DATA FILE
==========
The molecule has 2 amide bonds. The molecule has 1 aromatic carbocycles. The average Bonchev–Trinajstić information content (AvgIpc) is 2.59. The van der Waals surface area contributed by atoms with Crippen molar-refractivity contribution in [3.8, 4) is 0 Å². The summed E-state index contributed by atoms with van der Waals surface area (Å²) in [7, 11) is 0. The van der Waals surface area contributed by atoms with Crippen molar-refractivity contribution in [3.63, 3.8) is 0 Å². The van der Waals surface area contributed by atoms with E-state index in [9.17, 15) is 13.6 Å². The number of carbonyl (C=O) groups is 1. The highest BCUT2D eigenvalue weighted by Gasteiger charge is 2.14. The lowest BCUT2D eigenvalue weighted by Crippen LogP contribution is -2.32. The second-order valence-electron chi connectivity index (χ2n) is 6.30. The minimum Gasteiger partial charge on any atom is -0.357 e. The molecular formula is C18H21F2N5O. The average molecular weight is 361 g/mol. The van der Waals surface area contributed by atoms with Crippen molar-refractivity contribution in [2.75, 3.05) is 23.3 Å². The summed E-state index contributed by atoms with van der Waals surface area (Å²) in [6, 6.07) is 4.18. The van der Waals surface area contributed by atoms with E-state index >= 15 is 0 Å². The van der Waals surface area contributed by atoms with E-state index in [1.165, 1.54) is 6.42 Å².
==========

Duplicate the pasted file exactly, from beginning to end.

The molecule has 2 amide bonds. The molecule has 1 aromatic carbocycles. The average Bonchev–Trinajstić information content (AvgIpc) is 2.59. The van der Waals surface area contributed by atoms with Crippen molar-refractivity contribution in [3.8, 4) is 0 Å². The summed E-state index contributed by atoms with van der Waals surface area (Å²) in [7, 11) is 0. The van der Waals surface area contributed by atoms with Crippen molar-refractivity contribution in [3.63, 3.8) is 0 Å². The van der Waals surface area contributed by atoms with E-state index in [9.17, 15) is 13.6 Å². The number of carbonyl (C=O) groups is 1. The highest BCUT2D eigenvalue weighted by Gasteiger charge is 2.14. The lowest BCUT2D eigenvalue weighted by Crippen LogP contribution is -2.32. The second-order valence-electron chi connectivity index (χ2n) is 6.30. The minimum Gasteiger partial charge on any atom is -0.357 e. The molecular formula is C18H21F2N5O. The average molecular weight is 361 g/mol. The van der Waals surface area contributed by atoms with Crippen molar-refractivity contribution in [2.75, 3.05) is 23.3 Å². The summed E-state index contributed by atoms with van der Waals surface area (Å²) in [6, 6.07) is 4.18. The van der Waals surface area contributed by atoms with E-state index >= 15 is 0 Å². The van der Waals surface area contributed by atoms with E-state index in [1.165, 1.54) is 6.42 Å².